By the time Las Vegas finally recovers from the economic meltdown, the region will face another costly challenge — accommodating a generation of older customers who will have a hard time navigating the huge, multibillion-dollar resorts that sustain the local economy.
It’s a problem that could be costly because it requires a choice between spending untold sums retrofitting today’s resorts or alienating a lucrative demographic that will represent as much as a third of the potential Las Vegas customer base.
"It will just develop quietly; within 10 years it will suddenly be a major issue," said Jeffrey Catrett, dean of the Les Roches School of Hospitality Management at Kendall College in Chicago.
Catrett, 49, said that by then 36 percent of Americans will be older than 50 and 17 percent will be older than 65.
The inevitable decline in vision, hearing, mobility and strength will make it difficult for many, especially those on the upper end of the age spectrum, to navigate features common in major Las Vegas hotel-casinos — everything from heavy doors to loud restaurants to long lines at hotel front desks.
And, like Catrett, the upcoming generation of older people will be more likely than their parents to rebel against what they perceive to be shabby treatment by businesses.
"If I get treated as I’ve seen my dad get treated, there is going to be a lot of hell to pay," said Catrett, whose speech at HotelWorld Expo and Conference at the Las Vegas Convention Center drew just a few listeners.
The apparent lack of interest in a subject that will affect virtually every aspect of the hospitality business only reinforced Catrett’s argument that the industry is slow to recognize the pending demographic shift.
"I love the hotel industry, but it is an industry that is, by its very nature, very conservative," he said.
The significance of the shift in customer demographic became clear when Catrett started showing all the ways that hotels make visits difficult for older guests.
Everything from long walks between parking areas and rooms, to long lines at check-in, to rooms too crowded with furniture can be problematic.
Older customers can also have trouble with round doorknobs, slick or overly textured flooring, small or hard-to-find light switches, poorly lit stairways and crowded restaurants.
"We need to simplify everything," he said.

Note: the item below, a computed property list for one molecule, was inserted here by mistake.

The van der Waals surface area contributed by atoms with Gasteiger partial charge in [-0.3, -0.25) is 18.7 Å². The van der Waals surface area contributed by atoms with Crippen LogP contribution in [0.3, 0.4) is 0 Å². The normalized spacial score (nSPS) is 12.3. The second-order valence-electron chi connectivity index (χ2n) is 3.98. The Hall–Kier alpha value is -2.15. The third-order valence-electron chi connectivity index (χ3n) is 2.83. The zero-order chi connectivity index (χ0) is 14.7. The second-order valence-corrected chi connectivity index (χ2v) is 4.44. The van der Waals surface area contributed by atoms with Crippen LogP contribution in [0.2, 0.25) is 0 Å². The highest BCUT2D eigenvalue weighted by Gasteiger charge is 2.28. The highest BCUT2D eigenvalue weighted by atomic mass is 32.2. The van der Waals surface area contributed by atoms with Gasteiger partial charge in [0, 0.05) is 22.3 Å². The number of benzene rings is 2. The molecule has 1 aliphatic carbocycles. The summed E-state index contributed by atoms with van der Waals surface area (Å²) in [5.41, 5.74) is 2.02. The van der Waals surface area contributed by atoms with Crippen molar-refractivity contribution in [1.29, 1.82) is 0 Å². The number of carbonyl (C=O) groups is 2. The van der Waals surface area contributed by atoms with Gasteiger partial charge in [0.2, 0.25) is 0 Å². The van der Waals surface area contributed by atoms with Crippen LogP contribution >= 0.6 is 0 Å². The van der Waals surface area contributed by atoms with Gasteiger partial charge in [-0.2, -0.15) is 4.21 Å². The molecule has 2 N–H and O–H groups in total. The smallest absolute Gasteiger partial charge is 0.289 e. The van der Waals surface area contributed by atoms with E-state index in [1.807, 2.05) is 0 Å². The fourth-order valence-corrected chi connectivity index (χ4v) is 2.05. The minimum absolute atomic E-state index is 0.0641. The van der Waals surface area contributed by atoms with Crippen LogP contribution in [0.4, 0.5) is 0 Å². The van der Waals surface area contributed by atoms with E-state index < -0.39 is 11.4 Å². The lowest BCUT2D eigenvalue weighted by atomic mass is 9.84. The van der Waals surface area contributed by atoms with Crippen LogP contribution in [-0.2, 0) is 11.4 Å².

Although Las Vegas resorts are big on long walks and loud, chaotic spaces, the resort corridor also includes lots of escalators and moving walkways, which are a big help to older customers.
More escalators and moving sidewalks "will lend itself well to an aging clientele," he said.
M Resort, the most recent hotel-casino to open in Las Vegas, includes a pharmacy on property with two full-time pharmacists, three technicians and two clerks. Customers will be able to apply slot club points to medication purchases, according to the resort’s description of the service.
But retooling Las Vegas for the new demographic wave will take more than cosmetic changes and a pronouncement that a property is friendly for older folks.
That’s because, to be successful, companies also will need to accommodate the "great boomer lie," Catrett said.
The lie, according to Catrett, is that even as current boomers enter retirement, they are unwilling to acknowledge limitations of age.
Companies and destinations will need to make their facilities and attractions easier to use without overtly saying it is an attempt to accommodate senior citizens.
Catrett cited the Westin hotel chain as an example. The company has upgraded beds and bathrooms for comfort and ease-of-use but doesn’t acknowledge the obvious benefits to older people in its advertising.
One Las Vegas hospitality business that’s already walking the fine line between adventure and comfort is the Pink Jeep tour company.
General manager Alix Reed says the firm recently unveiled a Flower Power Trekker Tour that’s aimed at boomer-age clients who want to experience the wildflower blooms in Death Valley.
And Reed says it may be time to revive one of the company’s former marketing slogans that seems to fit with boomer sensibilities. The slogan "off road has never been this civilized" taps into the sense of adventure but hints that the trip won’t strain creaky joints.
"They aren’t your parents’ parents," said Reed of the upcoming boomer boom.
The next generation of older people will expect better customer service and more choices than the World War II generation.
"They’ve grown up with a little bit more control over their products," she said.
Contact reporter Benjamin Spillman at firstname.lastname@example.org or 702-477-3861.